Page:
Although I decided a while ago that I was going to start making my wardrobe work for me, for the most part I am still working for it. I have to admit I have been drawn to the allure of the high street and handed over my cash faster than I earned it for the short-lived satisfaction that comes with a new buy. That is until I visited South Africa.
I flew out with some knowledge of what to expect where poverty was concerned; I’ve been to other countries which are considered third world where I’ve seen little children roaming the streets begging for enough money just to be able to eat. It’s something that nobody wants to see or experience for themselves but for millions it’s a way of life; albeit not one that they purposely choose to live.
One area in which I was a little less educated was that of the shanty towns (or townships) of South Africa. The homes I have seen in other countries would have certainly be considered run down but in places like Soweto in South Africa bricks don’t even come into the equation when building a home. Most houses in the townships (I say most because some were fortunate enough to have access to breeze blocks) were constructed from scraps of metal but more often than not they were little more than sheets of rust. One house I saw even made use of a huge road sign to make up one of its four walls.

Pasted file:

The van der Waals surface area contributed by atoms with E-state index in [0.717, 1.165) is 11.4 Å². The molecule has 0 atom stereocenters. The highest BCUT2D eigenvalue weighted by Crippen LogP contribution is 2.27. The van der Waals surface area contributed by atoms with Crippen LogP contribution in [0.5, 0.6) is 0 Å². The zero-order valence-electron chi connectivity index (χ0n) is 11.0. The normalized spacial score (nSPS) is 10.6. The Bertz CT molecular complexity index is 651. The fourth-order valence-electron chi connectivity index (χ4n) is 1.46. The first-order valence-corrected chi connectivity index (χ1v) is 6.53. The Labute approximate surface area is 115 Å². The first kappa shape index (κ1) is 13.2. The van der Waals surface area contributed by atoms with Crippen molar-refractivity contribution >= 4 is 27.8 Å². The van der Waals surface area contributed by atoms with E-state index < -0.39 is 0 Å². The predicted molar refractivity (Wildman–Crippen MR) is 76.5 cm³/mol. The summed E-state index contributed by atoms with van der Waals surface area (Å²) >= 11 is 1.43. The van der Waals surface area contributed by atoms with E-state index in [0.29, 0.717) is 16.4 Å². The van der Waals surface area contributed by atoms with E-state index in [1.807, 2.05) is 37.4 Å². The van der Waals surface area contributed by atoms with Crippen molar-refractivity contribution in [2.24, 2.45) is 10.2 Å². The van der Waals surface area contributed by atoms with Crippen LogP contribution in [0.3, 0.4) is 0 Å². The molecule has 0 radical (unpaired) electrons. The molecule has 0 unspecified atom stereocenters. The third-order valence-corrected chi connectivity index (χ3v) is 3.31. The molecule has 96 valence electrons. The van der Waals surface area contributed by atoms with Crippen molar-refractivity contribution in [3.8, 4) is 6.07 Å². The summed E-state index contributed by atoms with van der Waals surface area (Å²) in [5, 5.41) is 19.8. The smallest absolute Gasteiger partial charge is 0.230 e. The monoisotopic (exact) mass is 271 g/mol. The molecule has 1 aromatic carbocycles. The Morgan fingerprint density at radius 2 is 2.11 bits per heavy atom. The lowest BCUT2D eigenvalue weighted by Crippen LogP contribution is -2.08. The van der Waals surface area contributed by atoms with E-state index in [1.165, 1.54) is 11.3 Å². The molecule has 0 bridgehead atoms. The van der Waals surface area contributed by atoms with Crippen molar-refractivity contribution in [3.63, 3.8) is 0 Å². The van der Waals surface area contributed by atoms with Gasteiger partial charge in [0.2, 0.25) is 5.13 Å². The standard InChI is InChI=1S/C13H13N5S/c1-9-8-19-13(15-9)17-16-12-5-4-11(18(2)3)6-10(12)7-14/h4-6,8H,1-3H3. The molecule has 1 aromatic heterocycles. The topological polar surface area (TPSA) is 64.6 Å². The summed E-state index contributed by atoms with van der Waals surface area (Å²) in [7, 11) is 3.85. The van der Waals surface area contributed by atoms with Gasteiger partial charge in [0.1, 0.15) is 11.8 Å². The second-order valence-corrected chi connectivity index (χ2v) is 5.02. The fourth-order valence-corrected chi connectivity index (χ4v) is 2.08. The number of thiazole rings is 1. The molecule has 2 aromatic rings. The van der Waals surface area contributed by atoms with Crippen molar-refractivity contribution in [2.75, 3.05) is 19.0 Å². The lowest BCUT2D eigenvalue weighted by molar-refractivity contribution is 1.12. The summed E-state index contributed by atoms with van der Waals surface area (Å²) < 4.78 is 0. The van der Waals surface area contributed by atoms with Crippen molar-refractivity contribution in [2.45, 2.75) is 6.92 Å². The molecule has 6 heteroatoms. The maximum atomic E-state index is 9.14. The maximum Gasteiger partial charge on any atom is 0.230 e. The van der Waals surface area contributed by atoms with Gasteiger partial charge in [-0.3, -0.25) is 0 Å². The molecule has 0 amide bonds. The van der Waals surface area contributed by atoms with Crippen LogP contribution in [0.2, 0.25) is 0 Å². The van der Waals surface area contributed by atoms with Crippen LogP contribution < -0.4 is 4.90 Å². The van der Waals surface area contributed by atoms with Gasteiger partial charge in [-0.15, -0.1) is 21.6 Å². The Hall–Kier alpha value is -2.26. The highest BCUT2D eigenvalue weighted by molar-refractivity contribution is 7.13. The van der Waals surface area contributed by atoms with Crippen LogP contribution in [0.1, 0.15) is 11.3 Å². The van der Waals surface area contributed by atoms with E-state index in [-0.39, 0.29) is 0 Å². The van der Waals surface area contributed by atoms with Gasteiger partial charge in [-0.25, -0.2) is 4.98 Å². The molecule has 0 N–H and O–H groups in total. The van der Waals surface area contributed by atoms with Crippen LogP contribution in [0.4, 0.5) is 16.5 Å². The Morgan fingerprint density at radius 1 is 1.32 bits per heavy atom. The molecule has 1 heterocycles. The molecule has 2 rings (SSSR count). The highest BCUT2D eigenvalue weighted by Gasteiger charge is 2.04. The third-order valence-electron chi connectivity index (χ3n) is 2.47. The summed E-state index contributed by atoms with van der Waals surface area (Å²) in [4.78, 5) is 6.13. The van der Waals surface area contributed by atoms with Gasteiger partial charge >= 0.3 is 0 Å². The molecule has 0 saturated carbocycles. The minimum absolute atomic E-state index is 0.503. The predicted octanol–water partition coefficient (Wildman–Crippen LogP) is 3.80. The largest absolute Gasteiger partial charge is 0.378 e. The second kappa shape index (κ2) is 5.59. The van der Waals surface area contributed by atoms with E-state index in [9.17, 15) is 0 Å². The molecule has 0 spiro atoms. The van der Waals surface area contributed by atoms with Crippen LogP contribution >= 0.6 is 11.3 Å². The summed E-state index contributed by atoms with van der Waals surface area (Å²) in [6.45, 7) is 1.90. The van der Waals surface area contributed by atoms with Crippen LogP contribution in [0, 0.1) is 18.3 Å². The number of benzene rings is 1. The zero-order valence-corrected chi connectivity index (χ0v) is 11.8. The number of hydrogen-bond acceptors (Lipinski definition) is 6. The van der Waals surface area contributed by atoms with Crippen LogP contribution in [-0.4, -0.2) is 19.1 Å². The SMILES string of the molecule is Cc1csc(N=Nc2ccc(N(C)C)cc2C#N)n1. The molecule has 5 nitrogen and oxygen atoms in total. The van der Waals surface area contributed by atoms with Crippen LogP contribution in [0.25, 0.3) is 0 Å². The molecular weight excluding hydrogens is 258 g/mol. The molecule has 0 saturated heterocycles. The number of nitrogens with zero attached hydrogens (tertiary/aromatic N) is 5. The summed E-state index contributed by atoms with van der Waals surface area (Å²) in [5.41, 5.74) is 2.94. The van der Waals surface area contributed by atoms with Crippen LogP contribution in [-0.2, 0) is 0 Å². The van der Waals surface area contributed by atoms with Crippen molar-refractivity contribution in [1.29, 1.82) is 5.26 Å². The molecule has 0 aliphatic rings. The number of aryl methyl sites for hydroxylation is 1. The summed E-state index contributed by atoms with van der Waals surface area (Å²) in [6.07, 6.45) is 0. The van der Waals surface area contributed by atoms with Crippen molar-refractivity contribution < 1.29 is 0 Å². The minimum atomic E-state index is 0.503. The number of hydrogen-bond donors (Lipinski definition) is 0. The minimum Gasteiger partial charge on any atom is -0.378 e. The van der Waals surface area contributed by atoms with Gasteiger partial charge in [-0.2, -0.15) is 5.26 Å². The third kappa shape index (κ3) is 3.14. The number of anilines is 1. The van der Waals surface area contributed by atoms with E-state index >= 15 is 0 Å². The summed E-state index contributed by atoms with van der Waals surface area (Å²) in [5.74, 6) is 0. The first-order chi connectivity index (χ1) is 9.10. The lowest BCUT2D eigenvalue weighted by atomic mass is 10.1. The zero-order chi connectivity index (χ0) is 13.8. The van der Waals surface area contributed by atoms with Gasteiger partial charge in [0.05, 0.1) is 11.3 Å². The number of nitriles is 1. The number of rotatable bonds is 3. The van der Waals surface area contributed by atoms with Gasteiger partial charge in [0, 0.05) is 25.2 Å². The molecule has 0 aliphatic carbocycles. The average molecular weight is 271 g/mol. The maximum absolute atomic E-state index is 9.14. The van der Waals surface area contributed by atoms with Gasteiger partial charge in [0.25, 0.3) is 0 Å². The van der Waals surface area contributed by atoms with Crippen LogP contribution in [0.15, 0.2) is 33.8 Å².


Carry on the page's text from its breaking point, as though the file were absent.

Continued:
I have to stop here and mention that this isn’t going to be about a life-changing moment I’ve had whereby I boycott the high street in order to live a life wearing clothes made out of hemp and living in a recycled house. But I have developed a better sense of the needless waste that we as humans constantly create.
I spent a total of ten weeks in South Africa and with a luggage allowance of twenty kilograms I had to rethink the mountain of clothes, shoes and accessories that were cascading out of my suitcase. Several kilos of clothes omitted later and I was just about ready to jet off to the African continent.
Out of all the clothes I brought with me there were two jumpers and a pair of jeans that barely saw the light of day when I was in England, but which I wore constantly in South Africa. This proved two things:
A: That when you only have a limited wardrobe you tend to wear what’s in there a lot more.
B: That wearing those clothes again made me remember why I bought them in the first place.
I then got onto thinking about the bags of discarded clothes lying in my wardrobe ready to sell or give to a charity shop, which had maybe only been worn a couple of times before I succumbed to the call of the high street and replaced them with something new and ‘more fashionable’. So with all the unworn clothes already cluttering my wardrobe did I really need another embellished, scoop-necked top from River Island? Probably not.
Perhaps we should all give ourselves a luggage allowance every once in a while; it might just be a surprise to discover what you will wear when on a limit.